5. I’m surprised there aren’t at Airlines that we’ve cold brew coffee. Personally I hate cold brew taste and think that it’s a fad for cafes to charge more for an inferior product that has been marketed to seem artisanal and superior, but it’s trendy with the third wave coffee scene and younger consumers might like it.

  6. This scenario is preferable to a 3rd degree burn or to a foul baseball striking a spectator in the ballpark. Certainly another passenger or crew offered a jacket or blanket very quickly, right? Or did no one offer assistance?
    Either way, air travel is not predictable like a table at a restaurant. Customers assume a certain amount of risk from the second they board until they arrive at their destination.

  7. @leef33: This is not at all similar to being struck by a foul ball, or even a fair ball (home run). You specifically assume certain risks in attending a baseball game. It’s well-decided law.
    I don’t think you assume the risk of hot coffee being accidentally spilled on you when you board a plane. I’m sure there are situations where the airline would not be liable, but this isn’t like a baseball game, except that the flight attendant only got to second base.

  8. @Art – the point about McDonalds profits is that they were on notice about the danger but ignored the danger, so looking for an appropriate cost to them for doing so some amount of their profits from the activities makes sense.

  9. The passenger was asleep so doubtful it was her coffee.
    The flight attendant, doesn’t say if it was a male or female, yanked off her sweater and some of you are cimmending this? Then questioning if she was wearing a bra?

    Typically if you are in a public place and spill something hot on your clothing, you pull the fabricaway from your skin, not strip down.

  10. The McDonald’s case was entirely the customer’s on fault. She shouldn’t drink and drive. If you take that risk then you take the consequences. It is a textbook example of someone trying to avoid the consequences of their own actions. As a result of this kind of frivolous lawsuit we all pay more or things or are denied things (e.g. hot coffee).

  11. @Gary Leff: Irrelevant. She spilt it on herself. The injuries were entirely her own fault. The only reason to sue McDonald’s was to get more money from Gary Leff’s (and other customers) pockets.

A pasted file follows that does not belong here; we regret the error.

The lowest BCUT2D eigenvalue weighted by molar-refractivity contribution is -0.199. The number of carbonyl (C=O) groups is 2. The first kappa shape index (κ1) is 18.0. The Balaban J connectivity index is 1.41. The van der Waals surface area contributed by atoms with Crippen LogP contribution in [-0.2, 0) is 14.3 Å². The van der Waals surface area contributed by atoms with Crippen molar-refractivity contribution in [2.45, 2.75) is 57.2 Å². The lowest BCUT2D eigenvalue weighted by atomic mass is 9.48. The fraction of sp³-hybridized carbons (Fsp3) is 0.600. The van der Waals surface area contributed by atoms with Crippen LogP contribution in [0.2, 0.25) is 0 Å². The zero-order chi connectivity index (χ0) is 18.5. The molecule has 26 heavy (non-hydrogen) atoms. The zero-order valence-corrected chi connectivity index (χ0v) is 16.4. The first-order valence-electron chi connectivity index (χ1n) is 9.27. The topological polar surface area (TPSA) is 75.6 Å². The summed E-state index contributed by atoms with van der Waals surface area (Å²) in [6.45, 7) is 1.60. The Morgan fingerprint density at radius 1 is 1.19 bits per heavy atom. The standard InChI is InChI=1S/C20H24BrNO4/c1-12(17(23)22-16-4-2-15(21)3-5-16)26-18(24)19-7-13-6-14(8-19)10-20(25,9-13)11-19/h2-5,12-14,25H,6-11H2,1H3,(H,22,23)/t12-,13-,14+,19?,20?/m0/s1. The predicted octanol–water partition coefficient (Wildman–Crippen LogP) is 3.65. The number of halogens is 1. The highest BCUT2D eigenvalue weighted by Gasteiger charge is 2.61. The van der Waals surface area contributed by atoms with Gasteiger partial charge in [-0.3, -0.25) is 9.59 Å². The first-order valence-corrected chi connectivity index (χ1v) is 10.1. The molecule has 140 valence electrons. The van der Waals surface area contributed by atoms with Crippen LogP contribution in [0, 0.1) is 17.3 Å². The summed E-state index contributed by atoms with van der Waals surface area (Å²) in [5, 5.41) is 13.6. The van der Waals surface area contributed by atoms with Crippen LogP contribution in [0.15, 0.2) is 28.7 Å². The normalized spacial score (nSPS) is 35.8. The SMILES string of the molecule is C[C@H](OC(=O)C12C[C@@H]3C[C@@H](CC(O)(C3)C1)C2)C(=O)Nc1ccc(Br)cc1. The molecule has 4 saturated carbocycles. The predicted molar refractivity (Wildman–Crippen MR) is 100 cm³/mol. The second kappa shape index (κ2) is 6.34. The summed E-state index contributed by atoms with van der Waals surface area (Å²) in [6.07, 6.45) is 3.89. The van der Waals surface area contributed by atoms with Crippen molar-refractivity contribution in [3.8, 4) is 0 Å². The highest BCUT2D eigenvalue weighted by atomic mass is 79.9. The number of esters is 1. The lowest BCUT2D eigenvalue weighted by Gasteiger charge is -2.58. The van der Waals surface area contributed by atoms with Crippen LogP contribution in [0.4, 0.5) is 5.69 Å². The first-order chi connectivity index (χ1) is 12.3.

That is why other suits referring to coffee at similar temperatures failed. E.g.
    In McMahon v. Bunn Matic Corporation (1998), Seventh Circuit Court of Appeals Judge Frank Easterbrook wrote a unanimous opinion affirming dismissal of a similar lawsuit against coffeemaker manufacturer Bunn-O-Matic, finding that 179 °F (82 °C) hot coffee was not “unreasonably dangerous”.[26] (quoted in Wikipedia)

    Interestingly, a copycat case came up in the UK. At the opening hearing the judge dismissed the case — assigning McDonald’s legal costs to the plaintiff (In Bogle v. McDonald’s Restaurants Ltd.)(2002).

  12. @Paul. Have someone read this to you (since you obviously cannot read yourself).

    “In 1994, a spokesman for the National Coffee Association said that the temperature of McDonald’s coffee conformed to industry standards.[2] An “admittedly unscientific” survey by the LA Times that year found that coffee was served between 157 and 182 °F, and that two coffee outlets tested, one Burger King and one Starbucks, served hotter coffee than McDonald’s.[32″

  13. @Gary Leff: And hre was the rationale..
    “Judge Field of the Queen’s Bench wrote: “If this submission be right, McDonald’s should not have served drinks at any temperature which would have caused a bad scalding injury. The evidence is that tea or coffee served at a temperature of 65 °C [149 °F] will cause a deep thickness burn if it is in contact with the skin for just two seconds. Thus, if McDonald’s were going to avoid the risk of injury by a deep thickness burn they would have had to have served tea and coffee at between 55 °C and 60 °C. [131–140 °F] But tea ought to be brewed with boiling water if it is to give its best flavour and coffee ought to be brewed at between 85 °C and 95 °C. [185–203 °F] Further, people generally like to allow a hot drink to cool to the temperature they prefer. Accordingly, I have no doubt that tea and coffee served at between 55 °C and 60 °C would not have been acceptable to McDonald’s customers. Indeed, on the evidence, I find that the public want to be able to buy tea and coffee served hot, that is to say at a temperature of at least 65 °C, even though they know (as I think they must be taken to do for the purposes of answering issues (1) and (2)) that there is a risk of a scalding injury if the drink is spilled.” Bogle & Ors v McDonald’s Restaurants Ltd. [2002] EWHC 490, at 33″